Dr. Wei-Hock "Willie" Soon at the University of Wisconsin. (Source: YouTube Screengrab)

Dr. Wei-Hock “Willie” Soon at the University of Wisconsin. (Source: YouTube Screengrab)

Newly released documents have revealed that one of the leading sources of man-made climate change denial has been paid over $1 million by various energy companies and oil interests over the last 14 years.

The documents were obtained via a Freedom of Information Act request by Greenpeace and then released to The New York Times with the participation of the Climate Investigations Center. The documents show that, for more than a decade, Dr. Wei-Hock “Willie” Soon has received funding from entities within the fossil fuel industry.

This includes at least $409,000 from Southern Company Services, a subsidiary of the Southern Company, one of the biggest coal-reliant electricity providers in the country; at least $230,000 from the Charles G. Koch Charitable Foundation; $330,000 from ExxonMobil; $274,000 from the American Petroleum Institute, the nation’s main oil lobby; and $324,000 in anonymous donations through a trust used by the Koch brothers and other conservative donors. Altogether, money paid to Soon by the fossil fuel industry totals about $1.25 million.

Dr. Willie Soon is a researcher at the Harvard-Smithsonian Center for Astrophysics. However, he is neither an astrophysicist nor an employee at Harvard. He is in fact a part-time employee of the Smithsonian Institution with a doctoral degree in aerospace engineering. Despite the fact that Dr. Soon has no formal education in climatology, his papers have been widely cited by conservative politicians as evidence that man-made climate change is in question.

Dr. Soon’s scientific papers have focused on the idea that the sun is driving global warming and that humans have relatively little impact on the climate. The New York Times points out that in at least 11 papers he has published since 2008, he has failed to disclose the hundreds of thousands of dollars he has received from the fossil fuel industry, which is required of contributors to scientific journals. The Times states that, in at least eight of those 11 papers, he appears “to have violated [the] ethical guidelines of the journals that published his work.”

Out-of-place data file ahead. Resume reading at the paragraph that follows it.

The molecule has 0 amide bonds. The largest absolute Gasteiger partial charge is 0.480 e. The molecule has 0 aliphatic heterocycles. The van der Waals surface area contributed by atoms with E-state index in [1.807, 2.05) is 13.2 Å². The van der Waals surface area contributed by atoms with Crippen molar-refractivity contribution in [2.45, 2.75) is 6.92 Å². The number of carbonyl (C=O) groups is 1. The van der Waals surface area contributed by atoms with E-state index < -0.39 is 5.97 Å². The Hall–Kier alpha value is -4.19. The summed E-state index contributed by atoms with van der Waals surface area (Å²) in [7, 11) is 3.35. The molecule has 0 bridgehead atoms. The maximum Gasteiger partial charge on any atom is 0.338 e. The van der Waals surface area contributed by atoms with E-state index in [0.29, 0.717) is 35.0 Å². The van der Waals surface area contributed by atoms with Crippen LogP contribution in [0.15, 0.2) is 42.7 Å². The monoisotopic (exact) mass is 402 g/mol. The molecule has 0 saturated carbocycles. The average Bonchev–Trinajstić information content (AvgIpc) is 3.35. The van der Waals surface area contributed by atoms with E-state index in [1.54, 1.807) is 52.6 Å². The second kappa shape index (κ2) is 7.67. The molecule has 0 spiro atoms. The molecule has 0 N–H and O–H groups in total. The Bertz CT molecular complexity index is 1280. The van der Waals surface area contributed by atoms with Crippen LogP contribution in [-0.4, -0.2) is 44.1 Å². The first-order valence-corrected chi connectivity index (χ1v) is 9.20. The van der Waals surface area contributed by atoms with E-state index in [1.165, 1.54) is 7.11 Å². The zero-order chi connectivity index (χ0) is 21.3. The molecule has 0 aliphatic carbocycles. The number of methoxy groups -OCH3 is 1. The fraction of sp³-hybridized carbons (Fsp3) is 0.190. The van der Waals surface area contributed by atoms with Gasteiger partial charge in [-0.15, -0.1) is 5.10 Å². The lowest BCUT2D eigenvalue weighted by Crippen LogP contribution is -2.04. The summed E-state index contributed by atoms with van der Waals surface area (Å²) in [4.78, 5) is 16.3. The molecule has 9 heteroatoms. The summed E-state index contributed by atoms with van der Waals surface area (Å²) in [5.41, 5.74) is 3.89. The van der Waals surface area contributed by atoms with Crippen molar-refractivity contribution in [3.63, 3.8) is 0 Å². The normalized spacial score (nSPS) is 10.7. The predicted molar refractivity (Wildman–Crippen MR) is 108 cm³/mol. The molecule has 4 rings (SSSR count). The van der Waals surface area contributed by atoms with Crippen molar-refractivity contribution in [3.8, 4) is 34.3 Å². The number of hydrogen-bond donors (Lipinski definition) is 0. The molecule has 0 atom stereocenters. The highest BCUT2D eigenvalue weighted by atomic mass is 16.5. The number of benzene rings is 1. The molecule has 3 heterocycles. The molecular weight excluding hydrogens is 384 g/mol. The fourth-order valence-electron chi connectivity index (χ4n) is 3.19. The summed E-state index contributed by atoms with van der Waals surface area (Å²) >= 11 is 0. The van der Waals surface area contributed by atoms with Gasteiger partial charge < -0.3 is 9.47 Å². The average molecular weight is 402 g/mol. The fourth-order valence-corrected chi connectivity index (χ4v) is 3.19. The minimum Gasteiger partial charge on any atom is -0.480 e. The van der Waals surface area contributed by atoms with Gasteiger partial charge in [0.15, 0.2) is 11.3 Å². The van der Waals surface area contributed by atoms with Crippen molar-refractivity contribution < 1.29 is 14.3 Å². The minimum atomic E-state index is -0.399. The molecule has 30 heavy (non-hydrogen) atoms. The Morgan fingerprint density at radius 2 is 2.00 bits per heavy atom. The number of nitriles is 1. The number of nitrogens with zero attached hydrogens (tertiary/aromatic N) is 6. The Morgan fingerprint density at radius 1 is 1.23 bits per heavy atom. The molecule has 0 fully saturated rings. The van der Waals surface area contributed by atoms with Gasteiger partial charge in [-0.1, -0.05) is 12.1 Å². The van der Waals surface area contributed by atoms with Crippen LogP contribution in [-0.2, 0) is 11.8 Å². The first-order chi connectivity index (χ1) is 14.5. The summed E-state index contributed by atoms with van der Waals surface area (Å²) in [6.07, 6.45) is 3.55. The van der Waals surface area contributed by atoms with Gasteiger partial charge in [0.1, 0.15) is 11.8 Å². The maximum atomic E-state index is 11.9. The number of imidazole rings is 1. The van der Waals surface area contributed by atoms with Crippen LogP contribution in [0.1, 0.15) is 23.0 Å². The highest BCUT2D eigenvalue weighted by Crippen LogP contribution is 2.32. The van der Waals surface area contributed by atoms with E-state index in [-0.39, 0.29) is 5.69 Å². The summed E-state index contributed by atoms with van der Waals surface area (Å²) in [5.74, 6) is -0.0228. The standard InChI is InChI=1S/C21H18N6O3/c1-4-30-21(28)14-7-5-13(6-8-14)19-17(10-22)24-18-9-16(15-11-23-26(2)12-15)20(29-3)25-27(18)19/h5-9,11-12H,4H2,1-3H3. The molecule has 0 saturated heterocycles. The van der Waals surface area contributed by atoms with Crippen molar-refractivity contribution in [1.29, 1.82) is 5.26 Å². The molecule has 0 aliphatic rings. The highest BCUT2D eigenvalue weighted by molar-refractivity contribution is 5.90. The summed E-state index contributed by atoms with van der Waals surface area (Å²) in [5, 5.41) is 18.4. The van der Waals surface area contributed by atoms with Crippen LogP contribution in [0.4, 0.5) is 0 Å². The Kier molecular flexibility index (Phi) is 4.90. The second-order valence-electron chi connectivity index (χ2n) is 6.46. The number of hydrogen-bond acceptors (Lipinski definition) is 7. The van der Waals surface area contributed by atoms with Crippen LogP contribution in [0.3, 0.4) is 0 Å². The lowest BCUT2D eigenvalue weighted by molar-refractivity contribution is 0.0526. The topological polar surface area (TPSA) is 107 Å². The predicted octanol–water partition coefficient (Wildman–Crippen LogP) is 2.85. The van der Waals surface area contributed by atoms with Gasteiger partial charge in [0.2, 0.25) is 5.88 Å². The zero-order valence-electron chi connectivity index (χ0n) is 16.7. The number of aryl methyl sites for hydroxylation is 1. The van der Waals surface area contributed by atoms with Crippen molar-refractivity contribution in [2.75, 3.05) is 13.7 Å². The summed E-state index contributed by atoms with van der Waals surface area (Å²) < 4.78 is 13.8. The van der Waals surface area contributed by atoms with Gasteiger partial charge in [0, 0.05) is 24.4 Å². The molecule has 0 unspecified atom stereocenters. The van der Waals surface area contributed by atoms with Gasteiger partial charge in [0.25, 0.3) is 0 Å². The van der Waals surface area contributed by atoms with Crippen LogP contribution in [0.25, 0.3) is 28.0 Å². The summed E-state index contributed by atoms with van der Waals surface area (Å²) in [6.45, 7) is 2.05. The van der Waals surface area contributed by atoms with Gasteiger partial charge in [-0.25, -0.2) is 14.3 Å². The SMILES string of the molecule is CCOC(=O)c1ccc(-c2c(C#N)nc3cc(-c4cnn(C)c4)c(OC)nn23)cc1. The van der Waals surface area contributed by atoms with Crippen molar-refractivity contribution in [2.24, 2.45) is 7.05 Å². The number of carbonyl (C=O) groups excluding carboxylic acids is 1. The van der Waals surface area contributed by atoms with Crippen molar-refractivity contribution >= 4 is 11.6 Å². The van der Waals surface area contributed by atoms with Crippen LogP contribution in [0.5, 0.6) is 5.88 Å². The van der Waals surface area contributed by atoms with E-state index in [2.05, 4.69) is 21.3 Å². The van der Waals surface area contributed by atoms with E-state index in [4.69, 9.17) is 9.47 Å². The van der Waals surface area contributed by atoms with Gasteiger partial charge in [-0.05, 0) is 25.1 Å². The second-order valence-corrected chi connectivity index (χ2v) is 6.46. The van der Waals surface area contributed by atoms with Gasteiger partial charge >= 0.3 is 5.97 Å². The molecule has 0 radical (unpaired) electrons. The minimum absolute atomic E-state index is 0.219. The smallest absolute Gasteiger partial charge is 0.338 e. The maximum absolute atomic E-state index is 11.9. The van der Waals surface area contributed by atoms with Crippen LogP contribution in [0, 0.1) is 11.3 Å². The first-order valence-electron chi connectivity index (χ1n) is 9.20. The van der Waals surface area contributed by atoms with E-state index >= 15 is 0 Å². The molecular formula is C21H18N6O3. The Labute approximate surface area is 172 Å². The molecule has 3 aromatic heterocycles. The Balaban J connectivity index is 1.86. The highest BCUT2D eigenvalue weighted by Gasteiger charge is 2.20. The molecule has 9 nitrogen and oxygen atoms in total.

On Friday, Charles R. Alcock, director of the Harvard-Smithsonian Center, acknowledged that Soon had violated the some journals’ disclosure standards. “I think that’s inappropriate behavior,” he told the Times.

W. John Kress, interim undersecretary for science at the Smithsonian in Washington, told the Times that he was “very concerned” about the issue and that the Smithsonian is currently investigating it.

Soon’s ties to the fossil fuel industry have been recognized for years, but prior to the release of these documents, the extent of that relationship has never been clear. In one cited instance of correspondence with his corporate funders, Soon describes his scientific papers as “deliverables.” He does the same when referring to a testimony he prepared for Congress.

Kert Davies, executive director of the Climate Investigations Center, said collusion between Soon and his funders shows “the continuation of a long-term campaign by specific fossil-fuel companies and interests to undermine the scientific consensus on climate change.”

In public appearances, Dr. Soon has fielded questions about his fossil fuel sponsorship, saying that it makes no difference to his research and that he accepts payment from whoever wants to pay him.

Below is a video from a Q&A at the University of Wisconsin in 2013. PolluterWatch’s Connor Gibson asked Soon, “You have received over one million dollars in funds from coal and oil interests. The last grant you received from a funder with no ties to the energy industry was in 2002…. [W]hy should we trust someone without credentials in climate science whose work is only funded by coal and oil interests?” 

Here is Soon’s (somewhat hostile) response:

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